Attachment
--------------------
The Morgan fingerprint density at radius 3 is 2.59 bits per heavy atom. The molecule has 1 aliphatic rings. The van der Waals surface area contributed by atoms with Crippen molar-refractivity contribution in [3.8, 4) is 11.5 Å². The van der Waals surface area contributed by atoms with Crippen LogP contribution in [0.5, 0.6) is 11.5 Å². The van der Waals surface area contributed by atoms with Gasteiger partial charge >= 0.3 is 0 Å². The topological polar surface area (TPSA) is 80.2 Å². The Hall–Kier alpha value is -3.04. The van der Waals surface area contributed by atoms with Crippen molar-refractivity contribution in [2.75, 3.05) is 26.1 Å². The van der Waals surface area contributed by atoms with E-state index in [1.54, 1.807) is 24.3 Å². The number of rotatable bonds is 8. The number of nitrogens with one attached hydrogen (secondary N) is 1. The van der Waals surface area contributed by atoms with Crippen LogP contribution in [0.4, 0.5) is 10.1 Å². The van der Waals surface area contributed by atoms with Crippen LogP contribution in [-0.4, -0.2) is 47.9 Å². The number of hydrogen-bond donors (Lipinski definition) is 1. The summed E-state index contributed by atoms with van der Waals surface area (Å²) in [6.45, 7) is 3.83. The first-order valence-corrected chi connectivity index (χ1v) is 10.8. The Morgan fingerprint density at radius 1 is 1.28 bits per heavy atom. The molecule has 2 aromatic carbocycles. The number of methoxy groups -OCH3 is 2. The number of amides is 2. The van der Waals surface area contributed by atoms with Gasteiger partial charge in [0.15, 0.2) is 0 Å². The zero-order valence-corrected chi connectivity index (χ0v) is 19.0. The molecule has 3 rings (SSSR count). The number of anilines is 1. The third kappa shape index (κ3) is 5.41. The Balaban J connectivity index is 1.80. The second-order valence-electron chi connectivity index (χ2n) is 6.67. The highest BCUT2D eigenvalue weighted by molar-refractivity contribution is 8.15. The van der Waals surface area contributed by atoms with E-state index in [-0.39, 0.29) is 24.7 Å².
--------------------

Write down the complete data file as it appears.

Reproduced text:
The Morgan fingerprint density at radius 3 is 2.59 bits per heavy atom. The molecule has 1 aliphatic rings. The van der Waals surface area contributed by atoms with Crippen molar-refractivity contribution in [3.8, 4) is 11.5 Å². The van der Waals surface area contributed by atoms with Crippen LogP contribution in [0.5, 0.6) is 11.5 Å². The van der Waals surface area contributed by atoms with Gasteiger partial charge >= 0.3 is 0 Å². The topological polar surface area (TPSA) is 80.2 Å². The Hall–Kier alpha value is -3.04. The van der Waals surface area contributed by atoms with Crippen molar-refractivity contribution in [2.75, 3.05) is 26.1 Å². The van der Waals surface area contributed by atoms with E-state index in [1.54, 1.807) is 24.3 Å². The number of rotatable bonds is 8. The number of nitrogens with one attached hydrogen (secondary N) is 1. The van der Waals surface area contributed by atoms with Crippen LogP contribution in [0.4, 0.5) is 10.1 Å². The van der Waals surface area contributed by atoms with Crippen LogP contribution in [-0.4, -0.2) is 47.9 Å². The number of hydrogen-bond donors (Lipinski definition) is 1. The summed E-state index contributed by atoms with van der Waals surface area (Å²) in [6.45, 7) is 3.83. The first-order valence-corrected chi connectivity index (χ1v) is 10.8. The Morgan fingerprint density at radius 1 is 1.28 bits per heavy atom. The molecule has 2 aromatic carbocycles. The number of methoxy groups -OCH3 is 2. The number of amides is 2. The van der Waals surface area contributed by atoms with Gasteiger partial charge in [0.15, 0.2) is 0 Å². The zero-order valence-corrected chi connectivity index (χ0v) is 19.0. The molecule has 3 rings (SSSR count). The number of anilines is 1. The third kappa shape index (κ3) is 5.41. The Balaban J connectivity index is 1.80. The second-order valence-electron chi connectivity index (χ2n) is 6.67. The highest BCUT2D eigenvalue weighted by molar-refractivity contribution is 8.15. The van der Waals surface area contributed by atoms with E-state index in [-0.39, 0.29) is 24.7 Å².